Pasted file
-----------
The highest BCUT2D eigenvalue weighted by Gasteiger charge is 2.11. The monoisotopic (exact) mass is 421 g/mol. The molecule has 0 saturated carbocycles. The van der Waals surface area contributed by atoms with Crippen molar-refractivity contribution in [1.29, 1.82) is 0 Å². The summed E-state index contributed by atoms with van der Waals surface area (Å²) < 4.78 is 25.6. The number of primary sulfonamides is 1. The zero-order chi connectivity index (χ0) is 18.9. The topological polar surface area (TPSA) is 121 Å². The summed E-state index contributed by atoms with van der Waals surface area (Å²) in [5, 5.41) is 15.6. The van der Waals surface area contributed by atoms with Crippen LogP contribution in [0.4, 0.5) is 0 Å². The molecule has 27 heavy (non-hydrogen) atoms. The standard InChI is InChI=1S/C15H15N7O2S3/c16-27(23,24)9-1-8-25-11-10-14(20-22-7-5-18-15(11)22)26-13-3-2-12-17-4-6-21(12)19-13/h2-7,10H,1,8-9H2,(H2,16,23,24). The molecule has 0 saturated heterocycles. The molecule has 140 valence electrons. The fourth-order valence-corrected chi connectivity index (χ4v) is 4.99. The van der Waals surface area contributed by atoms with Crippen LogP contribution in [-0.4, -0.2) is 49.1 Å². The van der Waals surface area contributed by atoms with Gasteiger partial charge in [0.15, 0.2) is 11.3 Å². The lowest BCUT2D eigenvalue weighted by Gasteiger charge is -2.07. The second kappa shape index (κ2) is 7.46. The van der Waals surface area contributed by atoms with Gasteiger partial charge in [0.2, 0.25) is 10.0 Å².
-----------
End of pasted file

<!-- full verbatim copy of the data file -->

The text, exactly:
The highest BCUT2D eigenvalue weighted by Gasteiger charge is 2.11. The monoisotopic (exact) mass is 421 g/mol. The molecule has 0 saturated carbocycles. The van der Waals surface area contributed by atoms with Crippen molar-refractivity contribution in [1.29, 1.82) is 0 Å². The summed E-state index contributed by atoms with van der Waals surface area (Å²) < 4.78 is 25.6. The number of primary sulfonamides is 1. The zero-order chi connectivity index (χ0) is 18.9. The topological polar surface area (TPSA) is 121 Å². The summed E-state index contributed by atoms with van der Waals surface area (Å²) in [5, 5.41) is 15.6. The van der Waals surface area contributed by atoms with Crippen LogP contribution in [0.4, 0.5) is 0 Å². The molecule has 27 heavy (non-hydrogen) atoms. The standard InChI is InChI=1S/C15H15N7O2S3/c16-27(23,24)9-1-8-25-11-10-14(20-22-7-5-18-15(11)22)26-13-3-2-12-17-4-6-21(12)19-13/h2-7,10H,1,8-9H2,(H2,16,23,24). The molecule has 0 saturated heterocycles. The molecule has 140 valence electrons. The fourth-order valence-corrected chi connectivity index (χ4v) is 4.99. The van der Waals surface area contributed by atoms with Crippen LogP contribution in [-0.4, -0.2) is 49.1 Å². The van der Waals surface area contributed by atoms with Gasteiger partial charge in [0.15, 0.2) is 11.3 Å². The lowest BCUT2D eigenvalue weighted by Gasteiger charge is -2.07. The second kappa shape index (κ2) is 7.46. The van der Waals surface area contributed by atoms with Gasteiger partial charge in [0.2, 0.25) is 10.0 Å².